<msLocale:range type="13" />
          <msLocale:range type="63" />
          <msLocale:range type="67" />
          <msLocale:layoutProgress type="horizontalRightToLeft" />
        </msLocale:unicodeRanges>

while mn-Mong-CN has:

       <msLocale:fontSignature>
        <msLocale:unicodeRanges>
          <msLocale:range type="81" />
          <msLocale:layoutProgress type="verticalBeforeHorizontal" />
        </msLocale:unicodeRanges>

The layoutProgress is referring to the bits I talked about previously in How To [NOT] detect that a locale is bidi -- the following bits in the Unicode subset bitfields:

123 Windows 2000 or later: Layout progress, horizontal from right to left
124 Windows 2000 or later: Layout progress, vertical before horizontal
125 Windows 2000 or later: Layout progress, vertical bottom to top
 

You can kind of tell where the language in the LDML comes from, huh? :-)

Anyway, it is clear that ug-CN has these bits set correctly, so the bug has to be in the .NET Framework code that synthesizes the Windows Only culture not using this information. Perhaps understandable given how obscure it is though -- further proof that we need our own LCTYPE containing the information in a more easily digested form? :-)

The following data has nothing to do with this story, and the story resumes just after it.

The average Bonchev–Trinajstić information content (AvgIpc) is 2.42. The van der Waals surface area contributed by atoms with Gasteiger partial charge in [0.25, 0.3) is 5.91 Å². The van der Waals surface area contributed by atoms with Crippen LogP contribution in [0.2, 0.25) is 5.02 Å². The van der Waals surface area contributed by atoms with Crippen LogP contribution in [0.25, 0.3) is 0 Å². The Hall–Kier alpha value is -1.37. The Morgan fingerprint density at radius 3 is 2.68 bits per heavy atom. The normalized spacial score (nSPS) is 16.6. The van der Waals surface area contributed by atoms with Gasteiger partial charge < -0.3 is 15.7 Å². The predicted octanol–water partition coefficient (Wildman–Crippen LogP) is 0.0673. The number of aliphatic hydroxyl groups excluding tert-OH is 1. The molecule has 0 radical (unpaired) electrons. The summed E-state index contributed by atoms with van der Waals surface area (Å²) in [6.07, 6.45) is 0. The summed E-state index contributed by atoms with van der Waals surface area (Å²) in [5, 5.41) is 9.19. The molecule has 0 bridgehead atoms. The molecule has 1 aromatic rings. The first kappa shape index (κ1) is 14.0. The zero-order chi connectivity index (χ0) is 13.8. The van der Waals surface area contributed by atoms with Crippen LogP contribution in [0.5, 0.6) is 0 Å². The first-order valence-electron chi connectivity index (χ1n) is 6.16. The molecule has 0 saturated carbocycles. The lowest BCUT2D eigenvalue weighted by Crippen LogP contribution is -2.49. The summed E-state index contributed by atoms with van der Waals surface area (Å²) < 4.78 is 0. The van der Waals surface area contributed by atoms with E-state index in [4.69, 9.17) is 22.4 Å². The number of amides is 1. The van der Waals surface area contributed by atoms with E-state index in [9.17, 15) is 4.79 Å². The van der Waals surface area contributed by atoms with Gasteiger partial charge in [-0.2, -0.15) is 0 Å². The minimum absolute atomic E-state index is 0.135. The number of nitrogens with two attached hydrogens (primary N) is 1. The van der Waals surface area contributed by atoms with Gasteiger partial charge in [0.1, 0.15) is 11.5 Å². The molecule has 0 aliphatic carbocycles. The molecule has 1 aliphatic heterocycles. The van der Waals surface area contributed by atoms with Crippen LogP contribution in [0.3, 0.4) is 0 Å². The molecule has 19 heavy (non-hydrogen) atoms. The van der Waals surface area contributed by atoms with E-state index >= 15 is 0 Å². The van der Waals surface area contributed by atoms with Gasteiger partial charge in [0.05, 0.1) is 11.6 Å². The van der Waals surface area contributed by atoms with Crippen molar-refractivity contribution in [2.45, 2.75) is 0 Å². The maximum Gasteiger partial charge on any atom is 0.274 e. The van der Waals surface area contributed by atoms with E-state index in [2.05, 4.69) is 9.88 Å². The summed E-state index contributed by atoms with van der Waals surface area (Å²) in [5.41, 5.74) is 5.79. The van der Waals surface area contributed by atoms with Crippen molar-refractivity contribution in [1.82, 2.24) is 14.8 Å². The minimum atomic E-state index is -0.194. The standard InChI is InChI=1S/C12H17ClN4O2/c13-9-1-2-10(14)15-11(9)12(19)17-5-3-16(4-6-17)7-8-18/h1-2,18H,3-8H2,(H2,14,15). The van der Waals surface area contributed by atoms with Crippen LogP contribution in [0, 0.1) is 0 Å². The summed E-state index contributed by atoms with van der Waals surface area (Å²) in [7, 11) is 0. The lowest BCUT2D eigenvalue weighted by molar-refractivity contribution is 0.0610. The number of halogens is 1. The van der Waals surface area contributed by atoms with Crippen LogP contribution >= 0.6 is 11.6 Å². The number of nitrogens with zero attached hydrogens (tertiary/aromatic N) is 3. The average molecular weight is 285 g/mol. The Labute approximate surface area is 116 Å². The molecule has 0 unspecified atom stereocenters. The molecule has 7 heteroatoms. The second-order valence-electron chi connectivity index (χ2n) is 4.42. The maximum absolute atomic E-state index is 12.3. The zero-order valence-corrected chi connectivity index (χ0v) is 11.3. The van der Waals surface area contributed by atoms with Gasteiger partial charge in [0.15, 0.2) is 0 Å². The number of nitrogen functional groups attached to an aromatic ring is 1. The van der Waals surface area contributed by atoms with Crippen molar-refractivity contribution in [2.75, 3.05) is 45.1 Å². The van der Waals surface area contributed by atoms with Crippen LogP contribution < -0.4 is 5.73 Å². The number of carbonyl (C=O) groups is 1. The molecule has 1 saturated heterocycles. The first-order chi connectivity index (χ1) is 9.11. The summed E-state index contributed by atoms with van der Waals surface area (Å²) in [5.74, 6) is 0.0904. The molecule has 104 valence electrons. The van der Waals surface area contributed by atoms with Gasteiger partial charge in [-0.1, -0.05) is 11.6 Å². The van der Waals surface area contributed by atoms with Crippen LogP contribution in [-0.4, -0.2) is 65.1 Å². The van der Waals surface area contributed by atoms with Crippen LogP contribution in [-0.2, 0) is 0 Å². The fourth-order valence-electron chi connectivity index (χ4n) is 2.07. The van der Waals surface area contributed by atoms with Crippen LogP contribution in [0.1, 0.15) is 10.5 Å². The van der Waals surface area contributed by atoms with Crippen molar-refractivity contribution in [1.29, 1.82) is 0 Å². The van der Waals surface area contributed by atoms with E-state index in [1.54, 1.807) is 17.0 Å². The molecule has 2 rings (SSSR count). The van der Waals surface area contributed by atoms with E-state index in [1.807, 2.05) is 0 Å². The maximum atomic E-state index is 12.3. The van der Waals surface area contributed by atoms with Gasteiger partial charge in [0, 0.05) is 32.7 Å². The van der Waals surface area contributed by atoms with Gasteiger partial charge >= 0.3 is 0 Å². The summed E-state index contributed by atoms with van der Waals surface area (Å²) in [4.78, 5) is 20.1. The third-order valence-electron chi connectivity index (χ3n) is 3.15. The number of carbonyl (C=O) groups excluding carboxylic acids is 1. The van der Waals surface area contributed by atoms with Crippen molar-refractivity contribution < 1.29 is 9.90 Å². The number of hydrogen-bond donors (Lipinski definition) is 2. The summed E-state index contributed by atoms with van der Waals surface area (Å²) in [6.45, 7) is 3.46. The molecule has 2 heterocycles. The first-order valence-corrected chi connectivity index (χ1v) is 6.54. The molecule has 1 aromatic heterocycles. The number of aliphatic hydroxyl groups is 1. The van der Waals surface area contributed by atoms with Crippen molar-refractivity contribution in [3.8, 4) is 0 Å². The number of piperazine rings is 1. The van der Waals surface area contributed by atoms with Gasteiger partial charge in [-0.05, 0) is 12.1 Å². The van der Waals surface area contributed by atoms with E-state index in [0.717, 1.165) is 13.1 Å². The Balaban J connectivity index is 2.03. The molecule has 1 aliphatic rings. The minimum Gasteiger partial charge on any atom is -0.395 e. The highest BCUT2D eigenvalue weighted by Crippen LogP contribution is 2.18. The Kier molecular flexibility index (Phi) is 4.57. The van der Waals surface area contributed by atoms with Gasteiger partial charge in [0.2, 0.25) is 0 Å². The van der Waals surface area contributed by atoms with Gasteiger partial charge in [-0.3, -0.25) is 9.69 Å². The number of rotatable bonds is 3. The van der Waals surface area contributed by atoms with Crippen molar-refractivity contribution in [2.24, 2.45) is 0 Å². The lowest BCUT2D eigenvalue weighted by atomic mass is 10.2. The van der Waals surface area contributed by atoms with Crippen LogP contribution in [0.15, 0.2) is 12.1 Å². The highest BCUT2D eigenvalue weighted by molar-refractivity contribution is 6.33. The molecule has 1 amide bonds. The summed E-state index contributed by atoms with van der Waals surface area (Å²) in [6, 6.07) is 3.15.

By the way Francois, I verified that this bug has already been reported in the .NET Framework, so no need to bug a new bug in. Though you could bump the number of occurrences if you wanted to. :-)

 

This post brought to you by ת (U+05ea, a.k.a. HEBREW LETTER TAV)


# Andrew West on 21 Dec 2006 5:09 AM:

I'm wondering what exactly verticalBeforeHorizontal used in mn-Mong-CN means, as the MSDN documentation at http://msdn2.microsoft.com/en-us/ms404373.aspx doesn't say anything about it. Chinese written vertically progresses top-to-botttom in columns running right-to-left, but Mongolian progresses top-to-botttom in columns running left-to-right. Which, if either, of these layouts does verticalBeforeHorizontal imply, and is it possible to distinguish the two vertical layouts ?